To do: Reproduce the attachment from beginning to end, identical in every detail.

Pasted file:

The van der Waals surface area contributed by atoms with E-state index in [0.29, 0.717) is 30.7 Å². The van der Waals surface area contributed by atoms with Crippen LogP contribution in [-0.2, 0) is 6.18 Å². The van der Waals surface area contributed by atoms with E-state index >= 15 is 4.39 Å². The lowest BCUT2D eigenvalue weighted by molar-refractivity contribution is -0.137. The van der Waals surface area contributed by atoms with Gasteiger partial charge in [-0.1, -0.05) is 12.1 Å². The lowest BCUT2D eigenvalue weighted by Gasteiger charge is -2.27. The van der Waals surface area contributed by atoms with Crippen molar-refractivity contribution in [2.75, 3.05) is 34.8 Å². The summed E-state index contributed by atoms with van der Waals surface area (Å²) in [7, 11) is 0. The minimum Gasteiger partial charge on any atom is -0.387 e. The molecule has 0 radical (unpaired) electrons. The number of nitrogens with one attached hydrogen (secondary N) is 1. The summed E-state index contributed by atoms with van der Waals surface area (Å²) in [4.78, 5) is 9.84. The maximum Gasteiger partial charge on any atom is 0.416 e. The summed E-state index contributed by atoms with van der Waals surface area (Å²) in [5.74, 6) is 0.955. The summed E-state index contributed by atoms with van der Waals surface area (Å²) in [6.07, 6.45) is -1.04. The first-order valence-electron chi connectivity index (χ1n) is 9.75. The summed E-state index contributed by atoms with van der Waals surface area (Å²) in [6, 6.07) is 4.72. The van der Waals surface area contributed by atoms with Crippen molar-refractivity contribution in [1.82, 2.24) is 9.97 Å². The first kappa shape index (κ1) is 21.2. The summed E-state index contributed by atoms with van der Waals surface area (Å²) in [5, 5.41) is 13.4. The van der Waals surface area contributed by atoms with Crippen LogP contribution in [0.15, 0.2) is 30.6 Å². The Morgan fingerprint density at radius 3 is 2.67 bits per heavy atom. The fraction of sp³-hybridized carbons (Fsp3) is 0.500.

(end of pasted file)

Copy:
The van der Waals surface area contributed by atoms with E-state index in [0.29, 0.717) is 30.7 Å². The van der Waals surface area contributed by atoms with Crippen LogP contribution in [-0.2, 0) is 6.18 Å². The van der Waals surface area contributed by atoms with E-state index >= 15 is 4.39 Å². The lowest BCUT2D eigenvalue weighted by molar-refractivity contribution is -0.137. The van der Waals surface area contributed by atoms with Gasteiger partial charge in [-0.1, -0.05) is 12.1 Å². The lowest BCUT2D eigenvalue weighted by Gasteiger charge is -2.27. The van der Waals surface area contributed by atoms with Crippen molar-refractivity contribution in [2.75, 3.05) is 34.8 Å². The summed E-state index contributed by atoms with van der Waals surface area (Å²) in [7, 11) is 0. The minimum Gasteiger partial charge on any atom is -0.387 e. The molecule has 0 radical (unpaired) electrons. The number of nitrogens with one attached hydrogen (secondary N) is 1. The summed E-state index contributed by atoms with van der Waals surface area (Å²) in [4.78, 5) is 9.84. The maximum Gasteiger partial charge on any atom is 0.416 e. The summed E-state index contributed by atoms with van der Waals surface area (Å²) in [5.74, 6) is 0.955. The summed E-state index contributed by atoms with van der Waals surface area (Å²) in [6.07, 6.45) is -1.04. The first-order valence-electron chi connectivity index (χ1n) is 9.75. The summed E-state index contributed by atoms with van der Waals surface area (Å²) in [6, 6.07) is 4.72. The van der Waals surface area contributed by atoms with Crippen molar-refractivity contribution in [1.82, 2.24) is 9.97 Å². The first kappa shape index (κ1) is 21.2. The summed E-state index contributed by atoms with van der Waals surface area (Å²) in [5, 5.41) is 13.4. The van der Waals surface area contributed by atoms with Crippen LogP contribution in [0.15, 0.2) is 30.6 Å². The Morgan fingerprint density at radius 3 is 2.67 bits per heavy atom. The fraction of sp³-hybridized carbons (Fsp3) is 0.500.